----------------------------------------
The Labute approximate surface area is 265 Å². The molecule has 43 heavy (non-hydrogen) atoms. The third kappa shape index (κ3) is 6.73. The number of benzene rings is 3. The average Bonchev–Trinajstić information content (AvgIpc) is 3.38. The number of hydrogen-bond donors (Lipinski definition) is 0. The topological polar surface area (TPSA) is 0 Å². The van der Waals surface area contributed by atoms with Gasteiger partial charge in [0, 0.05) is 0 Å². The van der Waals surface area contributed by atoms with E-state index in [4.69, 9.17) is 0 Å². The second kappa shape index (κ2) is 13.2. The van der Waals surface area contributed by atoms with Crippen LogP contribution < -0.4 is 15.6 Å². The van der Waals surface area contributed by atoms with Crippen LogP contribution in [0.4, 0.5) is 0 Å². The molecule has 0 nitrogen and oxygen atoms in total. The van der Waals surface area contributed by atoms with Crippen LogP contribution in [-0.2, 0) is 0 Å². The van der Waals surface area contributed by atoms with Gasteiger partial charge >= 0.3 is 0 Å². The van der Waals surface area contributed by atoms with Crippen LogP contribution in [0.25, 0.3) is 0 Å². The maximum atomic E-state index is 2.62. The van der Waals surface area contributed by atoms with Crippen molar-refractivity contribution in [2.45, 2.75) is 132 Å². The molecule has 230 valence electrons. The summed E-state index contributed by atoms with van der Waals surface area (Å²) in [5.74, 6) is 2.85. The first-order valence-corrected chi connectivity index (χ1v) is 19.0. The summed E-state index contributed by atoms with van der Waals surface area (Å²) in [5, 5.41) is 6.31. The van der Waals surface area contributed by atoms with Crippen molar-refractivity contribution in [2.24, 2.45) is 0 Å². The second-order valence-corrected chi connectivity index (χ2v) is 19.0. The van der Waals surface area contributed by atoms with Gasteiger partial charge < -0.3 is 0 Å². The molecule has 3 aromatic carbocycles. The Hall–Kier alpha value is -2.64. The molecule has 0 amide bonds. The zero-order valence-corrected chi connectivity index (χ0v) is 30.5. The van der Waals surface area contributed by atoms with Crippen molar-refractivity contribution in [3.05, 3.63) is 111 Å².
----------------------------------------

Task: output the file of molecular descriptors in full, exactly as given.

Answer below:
The Labute approximate surface area is 265 Å². The molecule has 43 heavy (non-hydrogen) atoms. The third kappa shape index (κ3) is 6.73. The number of benzene rings is 3. The average Bonchev–Trinajstić information content (AvgIpc) is 3.38. The number of hydrogen-bond donors (Lipinski definition) is 0. The topological polar surface area (TPSA) is 0 Å². The van der Waals surface area contributed by atoms with Gasteiger partial charge in [0, 0.05) is 0 Å². The van der Waals surface area contributed by atoms with E-state index in [4.69, 9.17) is 0 Å². The second kappa shape index (κ2) is 13.2. The van der Waals surface area contributed by atoms with Crippen LogP contribution < -0.4 is 15.6 Å². The van der Waals surface area contributed by atoms with Crippen LogP contribution in [0.4, 0.5) is 0 Å². The molecule has 0 nitrogen and oxygen atoms in total. The van der Waals surface area contributed by atoms with Crippen LogP contribution in [-0.2, 0) is 0 Å². The van der Waals surface area contributed by atoms with Gasteiger partial charge >= 0.3 is 0 Å². The van der Waals surface area contributed by atoms with Crippen LogP contribution in [0.25, 0.3) is 0 Å². The maximum atomic E-state index is 2.62. The van der Waals surface area contributed by atoms with Crippen molar-refractivity contribution in [2.45, 2.75) is 132 Å². The molecule has 230 valence electrons. The summed E-state index contributed by atoms with van der Waals surface area (Å²) in [5.74, 6) is 2.85. The first-order valence-corrected chi connectivity index (χ1v) is 19.0. The summed E-state index contributed by atoms with van der Waals surface area (Å²) in [5, 5.41) is 6.31. The van der Waals surface area contributed by atoms with Crippen molar-refractivity contribution in [2.24, 2.45) is 0 Å². The second-order valence-corrected chi connectivity index (χ2v) is 19.0. The van der Waals surface area contributed by atoms with Gasteiger partial charge < -0.3 is 0 Å². The molecule has 3 aromatic carbocycles. The Hall–Kier alpha value is -2.64. The molecule has 0 amide bonds. The zero-order valence-corrected chi connectivity index (χ0v) is 30.5. The van der Waals surface area contributed by atoms with Crippen molar-refractivity contribution in [3.05, 3.63) is 111 Å².